My first museum visits after the start of the covid-19 crisis were happily a good experience. While the terraces and streets in the city centre of Leeuwarden, The Netherlands, in the afternoon were too packed to my liking – it was great weather – I went off to see two museums, and afterwards had a late lunch/early dinner at a terrace on the edge of the centre, of course next to the Princessehof, at the Brasserie Maria Louise. Furthermore I did a city walk.
As mentioned in my previous post I attended the opening of the permanent exhibition “The Princessehof of Maria Louise” at the Princessehof National Museum of Ceramics. Of course I wanted to see the new additions to the museum myself. I am not the only one who thinks it was about time that two famous occupants of the building got a bit more attention.
The building actually exists of two houses: one built in 1622, and another one being the remains of the Papingastins, probably dating from the 15th century. The Van Aylva family occupied it since 1644, and in 1731 the residence was bought by Maria Louise, the widow of Johan Willem Friso, Prince of Orange and stadtholder of Friesland. Maria Louise bought several houses and asked the architect Anthony Coulon to connect the buildings. She lived at the palace until her death in 1765.
The present museum connects the 18th century palace with the 16th century town house, a 19th century wine warehouse, the 17th century riding hall of the Stadtholders and another building, and inside you find a true maze of halls, chambers, staircases and attics. The museum already had a period room for many years, furnished as Maria Louise’s dining room. chamber.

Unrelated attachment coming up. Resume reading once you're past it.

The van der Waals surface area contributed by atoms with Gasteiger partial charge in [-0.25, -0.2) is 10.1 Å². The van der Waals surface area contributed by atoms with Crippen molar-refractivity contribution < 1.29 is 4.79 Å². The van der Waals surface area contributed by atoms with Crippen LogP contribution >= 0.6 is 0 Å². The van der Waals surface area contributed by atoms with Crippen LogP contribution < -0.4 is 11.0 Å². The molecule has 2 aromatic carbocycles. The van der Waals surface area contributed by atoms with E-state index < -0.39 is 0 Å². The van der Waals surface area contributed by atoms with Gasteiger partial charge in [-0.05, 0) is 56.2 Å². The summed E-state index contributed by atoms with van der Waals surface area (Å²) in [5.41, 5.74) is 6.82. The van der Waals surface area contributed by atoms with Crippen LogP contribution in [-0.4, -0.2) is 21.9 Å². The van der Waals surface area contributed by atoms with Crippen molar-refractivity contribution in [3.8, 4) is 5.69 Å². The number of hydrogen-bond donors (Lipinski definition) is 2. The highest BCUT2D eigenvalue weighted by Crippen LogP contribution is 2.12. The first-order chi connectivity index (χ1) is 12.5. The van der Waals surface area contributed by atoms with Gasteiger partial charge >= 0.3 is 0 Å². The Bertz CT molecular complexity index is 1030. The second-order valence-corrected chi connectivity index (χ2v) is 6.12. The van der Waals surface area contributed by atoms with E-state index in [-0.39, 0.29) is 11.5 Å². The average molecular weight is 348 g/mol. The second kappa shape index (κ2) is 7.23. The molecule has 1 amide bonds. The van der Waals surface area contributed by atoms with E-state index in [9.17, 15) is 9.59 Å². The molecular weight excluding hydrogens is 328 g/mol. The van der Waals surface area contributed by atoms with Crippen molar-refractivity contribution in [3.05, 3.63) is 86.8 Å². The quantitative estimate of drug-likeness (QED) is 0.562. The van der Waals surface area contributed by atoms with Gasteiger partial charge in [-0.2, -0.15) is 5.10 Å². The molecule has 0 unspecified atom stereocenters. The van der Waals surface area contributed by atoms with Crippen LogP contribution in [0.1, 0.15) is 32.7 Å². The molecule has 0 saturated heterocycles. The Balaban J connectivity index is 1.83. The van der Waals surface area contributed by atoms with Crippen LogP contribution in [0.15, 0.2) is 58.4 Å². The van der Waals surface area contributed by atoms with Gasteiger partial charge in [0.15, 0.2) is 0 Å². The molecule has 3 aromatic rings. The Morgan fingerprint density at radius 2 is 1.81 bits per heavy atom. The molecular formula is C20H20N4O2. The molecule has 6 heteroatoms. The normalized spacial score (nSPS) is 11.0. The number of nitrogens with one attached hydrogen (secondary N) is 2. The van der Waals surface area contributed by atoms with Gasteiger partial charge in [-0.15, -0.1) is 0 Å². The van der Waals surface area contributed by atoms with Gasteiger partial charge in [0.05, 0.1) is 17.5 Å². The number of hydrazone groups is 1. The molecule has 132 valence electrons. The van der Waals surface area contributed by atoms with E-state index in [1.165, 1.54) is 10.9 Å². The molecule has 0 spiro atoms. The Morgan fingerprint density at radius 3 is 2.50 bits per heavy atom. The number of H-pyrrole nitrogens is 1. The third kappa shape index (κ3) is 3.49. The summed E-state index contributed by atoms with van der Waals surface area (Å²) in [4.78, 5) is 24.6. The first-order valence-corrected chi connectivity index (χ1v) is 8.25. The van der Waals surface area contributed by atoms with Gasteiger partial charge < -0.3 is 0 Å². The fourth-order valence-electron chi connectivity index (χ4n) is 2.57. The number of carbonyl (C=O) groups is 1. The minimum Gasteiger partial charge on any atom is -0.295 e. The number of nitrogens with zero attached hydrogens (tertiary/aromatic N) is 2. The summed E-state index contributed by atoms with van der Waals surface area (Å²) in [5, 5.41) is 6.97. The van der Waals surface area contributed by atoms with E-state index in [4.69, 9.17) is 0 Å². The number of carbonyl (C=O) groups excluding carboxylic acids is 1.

The new permantent exhibition shows more of the history of Maria Louise and her family. There is a very nice family tree showing how the present King Willem-Alexander of the Netherlands descends from Maria Louise. Furthermore there are several portraits, prints, drawings, glasswork and coins. You shouldn’t expect a huge exhibition, but I was pleasantly surprised to see finally a real effort has been made to remember the royal history of the palace.
In later years the palace was divided into three houses. In the middle one in 1898 another famous person was born: the Dutch graphic artist M.C. Escher. Interesting is that he had his first exhibition at the Princessehof, that had turned into a museum in 1917. Only a handful of visitors came to see his work. In 2018 he finally received his own little space in the Princessehof: “At home with Escher”, in the basement of the palace where he spent the first years of his life, showing youth portraits and Spanish tiles.
This was extended with a huge anamorphic wall painting by 3D Streetpainter and streetartist Leon Keer, inspired by Escher’s work “Convex and Concave”. The really impressive wall painting can be visited since 20 June, but was opened by Mayor Sybrand Buma on 17 June, the birthday of Escher. The director of the Princessehof told me that this is the first time it has been allowed to reproduce a work by Escher this way.
Altough I am not really interested in ceramics, I would have liked to see a bit more of the present temporarily exhibition “Sunken Treasures”. The extensive ceramics collection of Maria Louise forms a part of the collection of the museum by the way. Unfortunately I had an appointment for another museum visit and decided I really had to leave. Maybe next time I can enjoy more of the museum and the botanical makeover of the tea salon.